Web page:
Breaking the Limit: One Woman's Journey Through North America
Hyperion, 2004 (2004)
Reviewed by J. A. Kaszuba Locke
t. John of the Cross said that '
Delight in the world's good things, at the very most can only tire the appetite and spoil the palate; and so, for all the sweetness will I ever lose myself.
' With poetic finesse, Karen Larsen takes readers on a journey across North America from New Jersey to Alaska. Beginning on June 2nd, 2000, Larsen travels 15,000 miles through eighteen States, four Canadian provinces, and the Alaskan terrain on '
', a Harley-Davidson Sportster 1200cc. There are tense moments in the bike's acceptance of roadway conditions - mud, clay, gravel, potholes - and in crossing metal grate bridges. With tenacity and a keen sense of self-preservation, Lauren encounters varying weather temperatures, heavy downpours, lightning, and hail. She tells us that '
to listen more to the rumble of a motorcycle and the beating of my own heart was something that I needed to do.
' A tent, hostels, and motels become her overnight
he beauty of
Breaking the Limit
lies in Larsen's poignant, expressive descriptions of people she meets, routes traveled, and experiences of the senses - the '
smell in a forest canopy of Douglas fir trees
sunsets of pink, orange and gold, then the sky turning violet, blue and burgundy, exposing bright stars.
' Riding through deep valleys, she is surrounded by glaciers, mountain peaks, alpine meadows, lakes, and streams. Scenery includes Denali's summit stretching 20,320 feet skyward. There's the splendor of Liard Hot Springs, where the '
flora and fauna
' is unique to northern Canada. '
The Loneliest Road in America
', located in Nevada, is the original, still visible path of the Pony Express of the 1860's. Eureka, Nevada is designated as the loneliest town. Larsen describes majestic black bears, '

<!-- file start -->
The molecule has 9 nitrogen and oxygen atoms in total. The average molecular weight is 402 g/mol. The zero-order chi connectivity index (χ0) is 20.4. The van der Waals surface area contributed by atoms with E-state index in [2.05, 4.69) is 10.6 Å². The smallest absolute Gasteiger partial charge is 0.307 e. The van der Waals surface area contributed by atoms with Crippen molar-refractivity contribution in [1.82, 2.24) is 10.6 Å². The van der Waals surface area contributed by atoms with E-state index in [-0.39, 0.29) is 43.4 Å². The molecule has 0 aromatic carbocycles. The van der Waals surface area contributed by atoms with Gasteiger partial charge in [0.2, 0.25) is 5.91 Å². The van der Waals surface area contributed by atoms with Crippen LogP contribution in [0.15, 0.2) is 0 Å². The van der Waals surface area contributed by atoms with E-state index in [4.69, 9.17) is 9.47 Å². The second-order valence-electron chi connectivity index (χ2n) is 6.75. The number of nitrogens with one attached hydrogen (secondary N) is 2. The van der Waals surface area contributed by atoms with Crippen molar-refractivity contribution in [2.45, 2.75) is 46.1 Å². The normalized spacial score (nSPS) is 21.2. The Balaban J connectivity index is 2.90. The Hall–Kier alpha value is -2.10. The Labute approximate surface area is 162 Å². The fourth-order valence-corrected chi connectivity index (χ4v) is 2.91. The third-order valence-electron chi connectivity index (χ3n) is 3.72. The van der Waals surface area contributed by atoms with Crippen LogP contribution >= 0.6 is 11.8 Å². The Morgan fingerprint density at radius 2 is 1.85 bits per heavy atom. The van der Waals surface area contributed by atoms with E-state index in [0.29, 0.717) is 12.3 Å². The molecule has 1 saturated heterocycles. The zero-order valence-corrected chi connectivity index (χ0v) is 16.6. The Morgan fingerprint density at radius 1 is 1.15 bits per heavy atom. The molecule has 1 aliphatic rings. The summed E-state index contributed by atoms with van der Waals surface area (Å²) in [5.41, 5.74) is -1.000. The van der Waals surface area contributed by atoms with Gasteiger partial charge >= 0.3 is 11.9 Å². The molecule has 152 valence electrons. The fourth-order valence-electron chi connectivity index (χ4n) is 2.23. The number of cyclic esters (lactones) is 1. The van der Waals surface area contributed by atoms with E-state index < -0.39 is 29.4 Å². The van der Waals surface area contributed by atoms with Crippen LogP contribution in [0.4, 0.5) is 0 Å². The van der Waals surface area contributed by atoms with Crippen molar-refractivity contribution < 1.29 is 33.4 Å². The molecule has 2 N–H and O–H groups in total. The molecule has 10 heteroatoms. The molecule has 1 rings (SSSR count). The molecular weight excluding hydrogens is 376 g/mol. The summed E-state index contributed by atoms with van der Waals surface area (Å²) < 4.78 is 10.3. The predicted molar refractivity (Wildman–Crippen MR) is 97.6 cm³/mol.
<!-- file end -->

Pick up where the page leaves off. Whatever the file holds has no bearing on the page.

youngish bruin ... sat on a small rise ... deep black coat, fuzzy-cropped ears ... wide paws ... bulging shoulders. He was a beautiful animal.
' Crawling out of her tent one early morning, she comes eye-to-eye (literally) with a friendly campground occupant - a young elk!
arsen was born in Ontario, Canada, adopted and raised in Massachusetts, United States. Her '
sense of nationality has always been dual.
' In Kaleden, British Columbia, Larsen visits her biological mother Gloria, whom she has known for some years. For the first time, she meets her two half-brothers and grandma Isabel. Her journey takes her to Innisfail for a first-time meeting with her biological father, Dave, stepmother Colleen, and three half-sisters. On the return trip, Larsen detours to Sturgis, South Dakota where the largest annual motorcycle rally is held in August, boasting as many as 400,000 bikers. Karen Larsen expresses her reflections of the journey - '
On the open road ... I learned to accept each day for what it brought and each turn for what it revealed ... Rather than looking to find myself, I learned to lose myself in the road, to take each moment for what it was, open my eyes and heart to surroundings.
How fortunate we are when we can understand and value what it is that we have in a given moment, and what an additional gift it is when we can carry that understanding and those values with us as we travel through life.
he author speaks in support of bikers, talks of negativism toward motorcyclists and female drivers. She points out that there are many more car accidents than motorcycle accidents. Myths about the latter, as well as the reputation of all motorcyclists, are affected by the actions of a few. She takes a strong stand against the stereotyping of women who drive motorcycles as '
', wearing bikini and high heels, draped over a motorcycle with a muscled man (often hairy) as the driver.
Breaking the Limit
is an enjoyable, expressive read, whose author says, '
In a car you drive a road, on a motorcycle you feel it.
' She shares her glorious, adventurous journey with those of us who can only imagine such an experience.
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